I will share ideas and strategies that have worked for me, but there are some important principles to absorb first. Then you can take my suggestions and make them your own.
First of all - Zoom out, Zoom In
We are told that humans are the only species capable of placing ideas and events in a larger context (well that's what a lot of people believe, but I think we do a disservice to the animal kingdom when we make that assumption!).
Humans have a skill that is like zooming out of the camera lens. It enables us to devote ourselves fully to parenting, postpone gratification and reinterpret elements of hardship or suffering as opportunities to learn or as part of a bigger, more worthwhile picture. Changing nappies, for example, is no big deal when we know and appreciate the importance of parenting.
We are capable of feeling joy and finding meaning in the smallest moments, but were equally capable of elevating the meaningless or error of the moment, into a larger more significant frame. If we allow them, mistakes for example to happen, they can offer huge opportunities for new insights.
Intriguingly we find it difficult to use this mechanism to prosper our own thoughts, through which we perceive what is going on for ourselves and the world around us, on a very regular basis. This is especially so when we are feeling anxious or stressed. We incline towards seeing only one thing or the other.
We would help ourselves enormously if we made a habit of stepping back and seeing the bigger picture; reminding ourselves of what's really important to us.
Someone I was working with recently had become too focused on a person he disliked. Once he chose to see this colleague as an irritating ‘mistake’ but then, on a much bigger canvas everything started to change. He gained a sense of perspective and was able to refocus on what really mattered in his life. He was also able to see the issues that presented themselves to him through the actions and behaviour of his colleague as an opportunity for both of them to grow together – rather than dwell on anger, upset and dissatisfaction.
We are all busy, busy, busy.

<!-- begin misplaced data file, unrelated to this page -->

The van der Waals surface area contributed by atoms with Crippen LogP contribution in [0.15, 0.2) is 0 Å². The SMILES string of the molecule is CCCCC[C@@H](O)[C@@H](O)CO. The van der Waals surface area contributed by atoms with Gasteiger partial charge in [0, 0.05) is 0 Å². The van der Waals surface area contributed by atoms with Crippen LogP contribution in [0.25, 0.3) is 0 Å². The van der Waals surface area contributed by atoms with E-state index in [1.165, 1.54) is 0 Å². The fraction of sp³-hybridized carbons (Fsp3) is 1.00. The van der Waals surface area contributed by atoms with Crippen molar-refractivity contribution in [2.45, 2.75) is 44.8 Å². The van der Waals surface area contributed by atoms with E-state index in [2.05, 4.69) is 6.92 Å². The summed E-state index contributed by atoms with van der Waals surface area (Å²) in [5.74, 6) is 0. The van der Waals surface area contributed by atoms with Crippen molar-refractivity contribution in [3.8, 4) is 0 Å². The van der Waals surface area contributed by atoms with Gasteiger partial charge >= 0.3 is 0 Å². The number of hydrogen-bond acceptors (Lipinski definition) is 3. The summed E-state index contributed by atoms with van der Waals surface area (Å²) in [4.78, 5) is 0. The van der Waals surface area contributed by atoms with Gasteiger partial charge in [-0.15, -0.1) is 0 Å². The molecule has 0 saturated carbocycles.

Our modern, often urbanised environment has a lot to answer for in masking our ability to notice when things are starting to tip the balance and notice that we are beginning to become unwell.
The constant appeal to our senses and the shared mental overload it brings has become a fact of life. It's a situation that exists and, is accelerating. It's up to us therefore, to learn to disconnect, to rest from the indigestible volume of information and stimuli that comes our way, if we are to lead the gracious and more balanced lives of which we are all capable of. I guess that is why, for me, I choose to take time out on solitude experiences, which you can read more about if you wish on my website: mikenoelsmith.com.
In the fragmentation of our attention, as we get bombarded by the current external world, we are less and less present and, also less attentive to the communication and language of our own bodies and in our exchanges with the people around us. Think about how this might apply to you and what you might do about it.
Change is the only constant
Although the Greek philosopher Heraclitus gave us the wise words “change is the only constant” over 2 thousand years ago, it still takes us a lifetime to come to terms with this fact. Life, and consequently our individual lives, can be described as a constant evolving process that takes place both in our bodies and in our relationships.
We need to find individual ways to wake up to and noticed this process of change as it takes place and not to buy into the sometimes bullying cult of permanent happiness. Truly recognise that change will happen to us and be aware of the emotional journey that accompanies change. Joy is a fabulous feeling, but we are blessed with the ability to feel so much more. Anger, revulsion, fear, grief and denial are some of the emotions that we try to hide from or at least avoid, but then these feelings help us become wise and compassionate and ultimately to experience life as meaningful. Denying their presence by sweeping them under the carpet becomes counter-productive, which, in turn, leads to insincerity and brittleness.